Here’s some straight-talking back at Elizabeth Warren, from a conservative.
Also, the tax coffers don’t fill themselves
I like straight-talking politicians like Elizabeth Warren (“Unapologetic, straight-talking — and liberal,” May 19). Here is some straight-talking by a conservative right back at her. Warren is correct in saying “there is nobody in this country who got rich on his own.” We are all dependent on one another. That factory owner needs roads to move his goods. Those roads were paid for by the corporate taxes and the taxes paid by the workers the owner hired. The firefighters and police likewise were financed by the same taxes. Remove the factory, workers and worker’s housing, and there would be nothing to protect.
Government produces nothing. Government can’t exist without the taxes paid by the factories and their workers. In other words, no politician ever got rich on their own. They need somebody to need them and to pay them.
True capitalism is, and should be, a constant tug-of-war between those who produce and those who administer the production.
Donald C. Campbell, Minneapolis
Savings are realized from capturing runoff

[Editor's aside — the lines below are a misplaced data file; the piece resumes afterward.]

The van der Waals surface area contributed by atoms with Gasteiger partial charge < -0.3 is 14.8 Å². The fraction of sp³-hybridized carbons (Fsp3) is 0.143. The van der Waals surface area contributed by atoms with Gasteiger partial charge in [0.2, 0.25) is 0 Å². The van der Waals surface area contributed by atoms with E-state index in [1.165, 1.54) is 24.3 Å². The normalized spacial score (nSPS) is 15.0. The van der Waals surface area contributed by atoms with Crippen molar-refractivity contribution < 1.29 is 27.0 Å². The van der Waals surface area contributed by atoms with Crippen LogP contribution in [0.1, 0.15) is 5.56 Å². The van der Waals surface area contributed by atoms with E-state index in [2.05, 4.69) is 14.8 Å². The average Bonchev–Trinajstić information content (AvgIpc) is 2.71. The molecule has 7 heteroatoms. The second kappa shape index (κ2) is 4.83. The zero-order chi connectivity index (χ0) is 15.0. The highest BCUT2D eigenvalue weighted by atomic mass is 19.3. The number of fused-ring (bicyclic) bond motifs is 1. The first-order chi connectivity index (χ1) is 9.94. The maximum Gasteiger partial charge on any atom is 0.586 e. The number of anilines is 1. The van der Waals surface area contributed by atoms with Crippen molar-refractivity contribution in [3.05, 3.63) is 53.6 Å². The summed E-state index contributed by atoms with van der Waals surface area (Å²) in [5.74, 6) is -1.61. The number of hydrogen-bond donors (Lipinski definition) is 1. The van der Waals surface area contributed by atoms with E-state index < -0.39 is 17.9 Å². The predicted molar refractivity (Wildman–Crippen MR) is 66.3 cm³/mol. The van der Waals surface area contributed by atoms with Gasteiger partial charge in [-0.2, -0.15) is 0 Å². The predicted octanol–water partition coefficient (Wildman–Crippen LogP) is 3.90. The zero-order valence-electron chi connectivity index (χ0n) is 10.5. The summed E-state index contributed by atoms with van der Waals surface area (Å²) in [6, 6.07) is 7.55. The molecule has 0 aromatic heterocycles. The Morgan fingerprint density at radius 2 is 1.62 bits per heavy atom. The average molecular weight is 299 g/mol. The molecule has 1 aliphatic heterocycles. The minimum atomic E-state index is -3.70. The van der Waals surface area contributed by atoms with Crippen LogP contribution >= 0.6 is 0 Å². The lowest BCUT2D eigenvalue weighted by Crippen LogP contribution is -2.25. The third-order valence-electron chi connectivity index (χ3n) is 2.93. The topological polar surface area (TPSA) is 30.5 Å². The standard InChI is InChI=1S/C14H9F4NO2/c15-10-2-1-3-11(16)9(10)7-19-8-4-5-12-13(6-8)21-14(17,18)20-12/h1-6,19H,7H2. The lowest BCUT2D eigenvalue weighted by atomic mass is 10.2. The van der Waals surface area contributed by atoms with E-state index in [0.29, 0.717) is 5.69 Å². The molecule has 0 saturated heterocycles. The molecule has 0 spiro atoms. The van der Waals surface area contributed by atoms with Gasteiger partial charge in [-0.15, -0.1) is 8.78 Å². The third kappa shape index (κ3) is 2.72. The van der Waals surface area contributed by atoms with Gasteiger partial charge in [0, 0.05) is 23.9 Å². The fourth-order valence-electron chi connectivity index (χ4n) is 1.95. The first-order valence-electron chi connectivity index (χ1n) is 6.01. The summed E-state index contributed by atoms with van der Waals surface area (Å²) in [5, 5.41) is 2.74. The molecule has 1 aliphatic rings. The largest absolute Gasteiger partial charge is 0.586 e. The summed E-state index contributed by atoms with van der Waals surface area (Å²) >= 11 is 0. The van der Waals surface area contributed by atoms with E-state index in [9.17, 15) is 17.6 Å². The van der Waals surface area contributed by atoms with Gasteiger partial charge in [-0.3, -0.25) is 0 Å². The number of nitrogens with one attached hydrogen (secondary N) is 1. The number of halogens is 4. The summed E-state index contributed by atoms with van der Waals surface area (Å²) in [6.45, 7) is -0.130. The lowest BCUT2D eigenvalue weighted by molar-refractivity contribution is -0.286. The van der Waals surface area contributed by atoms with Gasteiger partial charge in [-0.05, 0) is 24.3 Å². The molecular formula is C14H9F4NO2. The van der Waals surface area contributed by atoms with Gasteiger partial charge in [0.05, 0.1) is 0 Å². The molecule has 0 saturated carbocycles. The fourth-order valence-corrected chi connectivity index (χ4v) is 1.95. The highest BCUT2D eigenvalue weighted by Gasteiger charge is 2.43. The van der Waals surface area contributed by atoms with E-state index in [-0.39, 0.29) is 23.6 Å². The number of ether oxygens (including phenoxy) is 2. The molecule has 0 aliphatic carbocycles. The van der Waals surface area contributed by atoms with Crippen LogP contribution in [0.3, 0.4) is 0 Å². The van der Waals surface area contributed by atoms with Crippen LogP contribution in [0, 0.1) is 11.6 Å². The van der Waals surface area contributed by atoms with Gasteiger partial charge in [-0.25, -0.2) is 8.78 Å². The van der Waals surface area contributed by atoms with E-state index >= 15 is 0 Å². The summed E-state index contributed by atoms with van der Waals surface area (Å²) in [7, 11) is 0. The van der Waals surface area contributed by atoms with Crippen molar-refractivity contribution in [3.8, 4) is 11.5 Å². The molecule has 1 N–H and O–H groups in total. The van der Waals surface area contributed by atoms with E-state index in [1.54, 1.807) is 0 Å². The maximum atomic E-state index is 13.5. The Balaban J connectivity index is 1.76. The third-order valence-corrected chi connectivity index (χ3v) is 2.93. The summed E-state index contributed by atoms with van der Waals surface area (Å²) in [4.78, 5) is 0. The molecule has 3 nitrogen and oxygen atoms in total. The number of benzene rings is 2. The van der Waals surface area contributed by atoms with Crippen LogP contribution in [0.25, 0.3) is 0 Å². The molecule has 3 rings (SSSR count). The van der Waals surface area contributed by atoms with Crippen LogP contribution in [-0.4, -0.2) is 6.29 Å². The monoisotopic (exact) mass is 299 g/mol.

The May 17 editorial (“Target Field Station is latest transit milestone”) mentioned extended environmental benefits to the Minnesota Twins stadium that include a cistern to keep water runoff from getting into the water system and to save water and expense.
Not mentioned was that the water in this reservoir adds significantly to the savings because it can be used to irrigate the field. The cistern and enlarged reservoir were added after construction began after the potential savings were recognized.
Similarly, such savings were recognized in the design of the St. Paul Saints stadium in Lowertown, with the water runoff from the adjacent Green Line light-rail service building roof captured in a cistern reservoir. This water will not only be used to irrigate the field, but also to flush the toilets!
Tedd Johnson, Minneapolis
Pedestrians are in peril on University Avenue
I think there is a real concern for pedestrians on the new University Avenue light-rail line. Though there are two lanes of traffic going each way, the pedestrian crossings have signs only on the right side. A driver in the left traffic lane often can have an obstructed view of the warning sign and any pedestrians present if there is a truck or a bus in the right lane. The only thing the driver can see are the two white lines crossing the lane ahead. In addition, these crossing lanes are often in the middle of a block, not at an intersection, not to mention the visual clutter along the avenue.
It is only a matter of time before a pedestrian trying to catch a train will be inadvertently hit by someone in the left lane who cannot see them coming nor anticipate the situation. And someone from out of town may not even realize that the white lines indicate a pedestrian crossing at those locations.
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